Quantitative Flow Measurements in the Internal Jugular Veins of Multiple Sclerosis Patients Using Magnetic Resonance Imaging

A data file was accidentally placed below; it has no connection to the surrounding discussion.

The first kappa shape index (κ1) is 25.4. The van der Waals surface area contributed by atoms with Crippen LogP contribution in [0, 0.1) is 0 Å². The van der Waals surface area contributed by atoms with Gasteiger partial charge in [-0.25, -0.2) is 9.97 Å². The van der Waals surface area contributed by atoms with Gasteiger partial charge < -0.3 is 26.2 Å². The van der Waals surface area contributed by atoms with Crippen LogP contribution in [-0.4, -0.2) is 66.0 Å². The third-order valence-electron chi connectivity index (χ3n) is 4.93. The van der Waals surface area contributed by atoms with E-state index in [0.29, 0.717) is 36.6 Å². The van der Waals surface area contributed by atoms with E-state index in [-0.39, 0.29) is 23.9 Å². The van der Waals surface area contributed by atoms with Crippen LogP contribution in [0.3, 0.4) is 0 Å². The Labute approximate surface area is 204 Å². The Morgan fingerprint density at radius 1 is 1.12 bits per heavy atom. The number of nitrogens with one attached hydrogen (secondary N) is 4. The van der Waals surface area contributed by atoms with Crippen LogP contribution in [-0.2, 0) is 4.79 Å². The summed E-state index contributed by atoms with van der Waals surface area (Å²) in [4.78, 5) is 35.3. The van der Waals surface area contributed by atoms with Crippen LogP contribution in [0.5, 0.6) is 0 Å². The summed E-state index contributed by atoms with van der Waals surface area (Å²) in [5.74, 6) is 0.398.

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PURPOSE: To study the blood flow through the internal jugular veins (IJVs) of the MS population. MATERIALS AND METHODS: Two hundred MS patients and 14 normal volunteers were evaluated with magnetic resonance imaging (MRI) at 3T. Contrast-enhanced time-resolved 3D MR angiography and 2D time-of-flight imaging were performed to assess abnormalities in the extracranial vascular anatomy. Based on this assessment, the MS population was divided into subgroups of non-stenotic (NST), cervical 1 stenotic only (C1ST) and cervical 6 stenotic (C6ST) subjects. In this study, 2D phase contrast MR imaging was used to quantify blood flow through major veins and arteries in the neck and flow differences among the groups were analyzed. RESULTS: Of the 200 MS patients, 87 (43.5%) belonged to the NST group, 50 (25%) belonged to the C1ST group and 63 (31.5%) belonged to the C6ST group. The total IJV flow normalized to the total arterial flow of the NST group was 75.12 ± 12.22 %. This was significantly higher than that of the C1ST group, 63.93 ± 16.08 % (p < 0.0001), which in turn was significantly higher than that of the C6ST group, 52.13 ± 20.71 % (p = 0.001). Seventy-nine percent of the stenotic groups had a normalized subdominant IJV flow of less than 20%, a combined IJV flow of less than 5o% and/or a sub-dominant IJV flow vs. dominant IJV flow ratio of less than 1/3. Only 2% of the NST group had a combined IJV flow of less than 50%, compared to 35% of the stenotic groups. CONCLUSION: Blood flow through the IJVs was reduced in the MS population with stenoses compared to those without.
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